A rudimentary understanding of some of the phenomena in fluid mechanics is required to follow the mechanics of even simple swing bowling. Fluid flow around any body will always endeavor to follow its contour, regardless of its viscosity. In fact, intermolecular forces between the fluid particles and the surface due to the fluid’s viscosity result in the particles in direct contact with the surface sticking to it. The fluid particles just above this immediate layer will collide with these and therefore slow down; the further away the particles are from the mass, the less this effect is seen. The thin layer of fluid surrounding the body where this effect of viscosity on the fluid speed occurs is called the boundary layer, the behaviour of which is fundamental in understanding the behaviour of any body in a real fluid. The texture of the surface can help dictate the state of fluid within the boundary layer and can be understood instinctively; a smooth surface results in a smooth and steady laminar flow while a rough surface causes an irregular and chaotic turbulent flow.

Another major factor that affects the boundary layer is the changing pressure of the fluid at various points around the body; downstream, there is an adverse pressure gradient when the fluid pressure begins to increase and therefore decelerates the fluid. The pressure can increase to such a point that the boundary layer’s velocity relative to the surface becomes zero and then reverses direction. The flow reversal means the fluid no longer follows the shape of the body, and the boundary layer separates from the surface. The exact point where the detachment occurs is called the separation point, and it is the location of this around the body that has such a marked effect on the trajectory of the ball.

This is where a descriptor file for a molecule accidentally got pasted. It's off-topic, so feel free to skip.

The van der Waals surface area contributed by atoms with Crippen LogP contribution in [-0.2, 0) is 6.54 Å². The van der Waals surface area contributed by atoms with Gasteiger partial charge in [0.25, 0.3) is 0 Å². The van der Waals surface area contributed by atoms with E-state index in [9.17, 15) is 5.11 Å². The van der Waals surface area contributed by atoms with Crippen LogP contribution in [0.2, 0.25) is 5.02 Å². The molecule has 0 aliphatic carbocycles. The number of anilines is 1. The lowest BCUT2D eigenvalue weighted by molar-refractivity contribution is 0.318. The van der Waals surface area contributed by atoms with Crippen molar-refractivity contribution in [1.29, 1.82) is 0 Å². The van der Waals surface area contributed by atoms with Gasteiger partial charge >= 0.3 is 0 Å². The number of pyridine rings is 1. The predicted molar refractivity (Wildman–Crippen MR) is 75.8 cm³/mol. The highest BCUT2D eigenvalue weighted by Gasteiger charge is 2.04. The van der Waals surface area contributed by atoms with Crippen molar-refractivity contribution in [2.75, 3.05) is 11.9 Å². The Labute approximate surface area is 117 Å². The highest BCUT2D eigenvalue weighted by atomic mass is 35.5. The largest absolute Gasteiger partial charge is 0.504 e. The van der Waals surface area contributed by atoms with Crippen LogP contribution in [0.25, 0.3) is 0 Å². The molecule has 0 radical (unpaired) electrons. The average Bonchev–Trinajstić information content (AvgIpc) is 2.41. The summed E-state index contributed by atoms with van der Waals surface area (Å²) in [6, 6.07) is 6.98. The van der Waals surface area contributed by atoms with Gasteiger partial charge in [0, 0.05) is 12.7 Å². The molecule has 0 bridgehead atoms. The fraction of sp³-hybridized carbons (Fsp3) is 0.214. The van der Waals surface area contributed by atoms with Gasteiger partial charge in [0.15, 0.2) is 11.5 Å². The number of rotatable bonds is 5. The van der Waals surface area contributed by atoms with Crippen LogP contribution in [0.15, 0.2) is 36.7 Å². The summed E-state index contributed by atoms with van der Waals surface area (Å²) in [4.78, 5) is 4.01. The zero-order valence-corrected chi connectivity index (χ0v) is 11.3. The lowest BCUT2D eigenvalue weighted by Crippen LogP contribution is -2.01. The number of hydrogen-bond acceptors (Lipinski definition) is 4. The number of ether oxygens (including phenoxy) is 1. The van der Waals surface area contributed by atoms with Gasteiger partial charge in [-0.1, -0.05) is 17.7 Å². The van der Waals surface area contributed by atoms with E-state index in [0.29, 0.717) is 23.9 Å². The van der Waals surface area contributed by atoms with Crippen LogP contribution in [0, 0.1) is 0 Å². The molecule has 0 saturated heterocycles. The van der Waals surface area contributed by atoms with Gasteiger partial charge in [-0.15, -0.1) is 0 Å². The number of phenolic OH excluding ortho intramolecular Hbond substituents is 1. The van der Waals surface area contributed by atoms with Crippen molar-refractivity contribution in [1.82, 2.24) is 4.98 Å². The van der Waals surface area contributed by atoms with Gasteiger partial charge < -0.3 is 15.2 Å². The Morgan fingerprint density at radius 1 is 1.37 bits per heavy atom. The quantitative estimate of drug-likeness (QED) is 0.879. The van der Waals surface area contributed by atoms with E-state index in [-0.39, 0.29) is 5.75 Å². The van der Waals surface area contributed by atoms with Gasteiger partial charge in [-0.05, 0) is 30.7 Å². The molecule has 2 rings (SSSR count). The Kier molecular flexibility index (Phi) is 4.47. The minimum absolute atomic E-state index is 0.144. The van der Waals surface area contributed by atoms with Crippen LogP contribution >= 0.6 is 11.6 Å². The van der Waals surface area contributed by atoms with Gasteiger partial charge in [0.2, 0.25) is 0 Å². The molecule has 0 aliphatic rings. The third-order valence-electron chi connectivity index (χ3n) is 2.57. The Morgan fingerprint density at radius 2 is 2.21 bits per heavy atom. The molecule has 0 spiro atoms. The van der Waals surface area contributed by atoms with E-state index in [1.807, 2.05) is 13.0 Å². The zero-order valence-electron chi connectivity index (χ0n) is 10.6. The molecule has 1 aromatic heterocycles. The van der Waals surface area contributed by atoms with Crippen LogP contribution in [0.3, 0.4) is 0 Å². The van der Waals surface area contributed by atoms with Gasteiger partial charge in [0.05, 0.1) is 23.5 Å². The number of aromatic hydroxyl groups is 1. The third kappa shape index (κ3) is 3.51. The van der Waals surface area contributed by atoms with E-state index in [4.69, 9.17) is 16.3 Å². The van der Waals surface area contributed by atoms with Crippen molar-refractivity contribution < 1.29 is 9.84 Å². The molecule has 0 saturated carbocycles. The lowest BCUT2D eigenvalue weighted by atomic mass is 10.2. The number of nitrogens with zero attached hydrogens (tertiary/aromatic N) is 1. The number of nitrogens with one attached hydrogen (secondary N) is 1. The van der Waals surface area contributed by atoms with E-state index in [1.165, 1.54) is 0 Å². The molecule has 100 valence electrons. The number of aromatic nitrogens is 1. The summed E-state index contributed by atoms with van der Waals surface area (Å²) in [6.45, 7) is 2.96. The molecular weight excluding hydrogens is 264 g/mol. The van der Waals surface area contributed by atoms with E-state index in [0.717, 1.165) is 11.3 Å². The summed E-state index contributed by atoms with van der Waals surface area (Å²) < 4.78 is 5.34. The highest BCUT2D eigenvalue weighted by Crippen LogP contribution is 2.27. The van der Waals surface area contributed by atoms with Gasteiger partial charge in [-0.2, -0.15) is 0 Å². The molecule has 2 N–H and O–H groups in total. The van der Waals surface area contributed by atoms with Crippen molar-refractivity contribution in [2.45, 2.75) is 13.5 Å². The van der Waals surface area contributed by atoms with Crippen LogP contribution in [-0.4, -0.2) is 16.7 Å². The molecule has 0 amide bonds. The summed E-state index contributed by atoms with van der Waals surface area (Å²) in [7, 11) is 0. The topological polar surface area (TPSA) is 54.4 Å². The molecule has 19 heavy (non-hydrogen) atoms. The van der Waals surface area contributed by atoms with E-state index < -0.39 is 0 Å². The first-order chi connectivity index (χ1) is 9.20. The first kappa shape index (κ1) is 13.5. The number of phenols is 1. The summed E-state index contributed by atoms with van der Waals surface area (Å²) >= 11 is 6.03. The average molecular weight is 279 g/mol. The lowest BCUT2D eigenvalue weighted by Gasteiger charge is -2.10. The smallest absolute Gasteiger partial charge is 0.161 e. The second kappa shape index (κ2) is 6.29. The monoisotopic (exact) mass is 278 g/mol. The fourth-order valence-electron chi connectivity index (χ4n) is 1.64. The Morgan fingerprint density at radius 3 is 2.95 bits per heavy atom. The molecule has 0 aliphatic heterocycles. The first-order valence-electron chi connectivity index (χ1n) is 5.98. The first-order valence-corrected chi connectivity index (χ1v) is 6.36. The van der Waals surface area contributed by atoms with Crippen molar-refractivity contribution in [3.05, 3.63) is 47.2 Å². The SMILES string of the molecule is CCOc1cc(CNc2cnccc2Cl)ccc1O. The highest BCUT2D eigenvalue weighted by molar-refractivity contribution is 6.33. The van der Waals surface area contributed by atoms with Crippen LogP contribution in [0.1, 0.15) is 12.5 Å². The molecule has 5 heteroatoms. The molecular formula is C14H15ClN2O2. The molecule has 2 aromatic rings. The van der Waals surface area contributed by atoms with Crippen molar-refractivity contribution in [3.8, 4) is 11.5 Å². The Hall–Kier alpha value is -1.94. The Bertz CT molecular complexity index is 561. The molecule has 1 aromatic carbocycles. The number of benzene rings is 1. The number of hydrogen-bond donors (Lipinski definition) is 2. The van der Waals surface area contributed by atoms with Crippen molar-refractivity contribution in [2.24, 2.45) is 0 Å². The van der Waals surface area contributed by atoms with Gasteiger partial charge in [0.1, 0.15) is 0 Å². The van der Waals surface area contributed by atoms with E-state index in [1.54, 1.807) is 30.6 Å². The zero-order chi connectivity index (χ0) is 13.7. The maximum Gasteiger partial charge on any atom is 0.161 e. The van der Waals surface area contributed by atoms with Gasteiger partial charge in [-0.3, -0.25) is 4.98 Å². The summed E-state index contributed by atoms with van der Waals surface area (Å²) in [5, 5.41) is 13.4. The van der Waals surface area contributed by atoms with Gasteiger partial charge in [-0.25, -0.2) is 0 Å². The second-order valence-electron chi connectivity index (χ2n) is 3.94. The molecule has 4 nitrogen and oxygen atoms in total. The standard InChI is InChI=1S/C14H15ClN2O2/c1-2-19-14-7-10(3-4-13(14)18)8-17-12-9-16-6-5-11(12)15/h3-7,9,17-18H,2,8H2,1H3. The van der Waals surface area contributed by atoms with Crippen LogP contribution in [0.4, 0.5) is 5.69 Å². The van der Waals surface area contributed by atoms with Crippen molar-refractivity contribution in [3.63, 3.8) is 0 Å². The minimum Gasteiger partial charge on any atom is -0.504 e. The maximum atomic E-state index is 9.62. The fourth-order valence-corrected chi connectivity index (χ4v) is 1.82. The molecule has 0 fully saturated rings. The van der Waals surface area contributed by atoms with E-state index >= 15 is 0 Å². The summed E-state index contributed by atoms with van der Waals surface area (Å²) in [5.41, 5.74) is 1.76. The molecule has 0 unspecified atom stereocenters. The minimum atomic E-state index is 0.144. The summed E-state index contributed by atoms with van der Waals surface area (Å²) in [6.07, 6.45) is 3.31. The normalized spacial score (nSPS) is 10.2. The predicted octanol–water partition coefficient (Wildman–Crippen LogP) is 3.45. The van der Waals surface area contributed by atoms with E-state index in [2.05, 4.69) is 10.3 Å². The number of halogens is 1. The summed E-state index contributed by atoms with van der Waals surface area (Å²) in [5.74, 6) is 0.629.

Conventional swing, extricated from new balls bowled between 30mph and 70mph, is relatively simple to understand and has been studied and modeled by scientists in great depth. Scientifically, swing is a net sideways force on the ball, therefore requiring a pressure difference on either side of it. This arises due to the position of the separation points; a turbulent boundary layer, by virtue of its increased kinetic energy, is able to better counteract the adverse pressure and therefore separates later than a boundary layer, which has its separation point at the apex of the ball.